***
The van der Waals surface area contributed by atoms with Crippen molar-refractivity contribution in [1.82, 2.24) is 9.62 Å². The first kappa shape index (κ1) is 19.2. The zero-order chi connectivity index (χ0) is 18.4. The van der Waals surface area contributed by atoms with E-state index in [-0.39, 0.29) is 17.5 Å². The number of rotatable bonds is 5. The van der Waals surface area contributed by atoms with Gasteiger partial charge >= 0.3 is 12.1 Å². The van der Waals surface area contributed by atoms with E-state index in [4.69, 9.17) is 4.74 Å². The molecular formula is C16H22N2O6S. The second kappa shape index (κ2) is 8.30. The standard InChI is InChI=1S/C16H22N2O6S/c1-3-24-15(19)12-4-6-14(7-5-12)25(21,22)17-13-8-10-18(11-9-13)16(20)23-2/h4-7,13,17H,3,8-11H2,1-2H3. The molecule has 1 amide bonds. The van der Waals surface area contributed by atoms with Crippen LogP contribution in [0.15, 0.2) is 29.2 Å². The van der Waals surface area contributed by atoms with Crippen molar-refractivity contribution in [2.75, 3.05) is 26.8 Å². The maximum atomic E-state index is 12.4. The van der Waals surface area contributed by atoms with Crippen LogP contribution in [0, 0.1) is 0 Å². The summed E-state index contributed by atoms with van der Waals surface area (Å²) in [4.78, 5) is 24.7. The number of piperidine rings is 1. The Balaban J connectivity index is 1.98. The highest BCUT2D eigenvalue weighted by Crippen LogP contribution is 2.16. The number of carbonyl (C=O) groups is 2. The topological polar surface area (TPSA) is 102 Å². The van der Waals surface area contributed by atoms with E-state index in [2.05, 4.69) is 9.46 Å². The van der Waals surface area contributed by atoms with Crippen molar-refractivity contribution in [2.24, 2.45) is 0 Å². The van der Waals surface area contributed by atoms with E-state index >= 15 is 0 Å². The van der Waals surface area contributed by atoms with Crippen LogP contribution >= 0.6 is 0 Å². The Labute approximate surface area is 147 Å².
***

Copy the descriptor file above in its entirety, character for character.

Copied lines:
The van der Waals surface area contributed by atoms with Crippen molar-refractivity contribution in [1.82, 2.24) is 9.62 Å². The first kappa shape index (κ1) is 19.2. The zero-order chi connectivity index (χ0) is 18.4. The van der Waals surface area contributed by atoms with E-state index in [-0.39, 0.29) is 17.5 Å². The number of rotatable bonds is 5. The van der Waals surface area contributed by atoms with Gasteiger partial charge >= 0.3 is 12.1 Å². The van der Waals surface area contributed by atoms with E-state index in [4.69, 9.17) is 4.74 Å². The molecular formula is C16H22N2O6S. The second kappa shape index (κ2) is 8.30. The standard InChI is InChI=1S/C16H22N2O6S/c1-3-24-15(19)12-4-6-14(7-5-12)25(21,22)17-13-8-10-18(11-9-13)16(20)23-2/h4-7,13,17H,3,8-11H2,1-2H3. The molecule has 1 amide bonds. The van der Waals surface area contributed by atoms with Crippen LogP contribution in [0.15, 0.2) is 29.2 Å². The van der Waals surface area contributed by atoms with Crippen molar-refractivity contribution in [2.75, 3.05) is 26.8 Å². The maximum atomic E-state index is 12.4. The van der Waals surface area contributed by atoms with Crippen LogP contribution in [0, 0.1) is 0 Å². The summed E-state index contributed by atoms with van der Waals surface area (Å²) in [4.78, 5) is 24.7. The number of piperidine rings is 1. The Balaban J connectivity index is 1.98. The highest BCUT2D eigenvalue weighted by Crippen LogP contribution is 2.16. The number of carbonyl (C=O) groups is 2. The topological polar surface area (TPSA) is 102 Å². The van der Waals surface area contributed by atoms with E-state index in [2.05, 4.69) is 9.46 Å². The van der Waals surface area contributed by atoms with Crippen molar-refractivity contribution in [2.24, 2.45) is 0 Å². The van der Waals surface area contributed by atoms with E-state index >= 15 is 0 Å². The van der Waals surface area contributed by atoms with Crippen LogP contribution >= 0.6 is 0 Å². The Labute approximate surface area is 147 Å².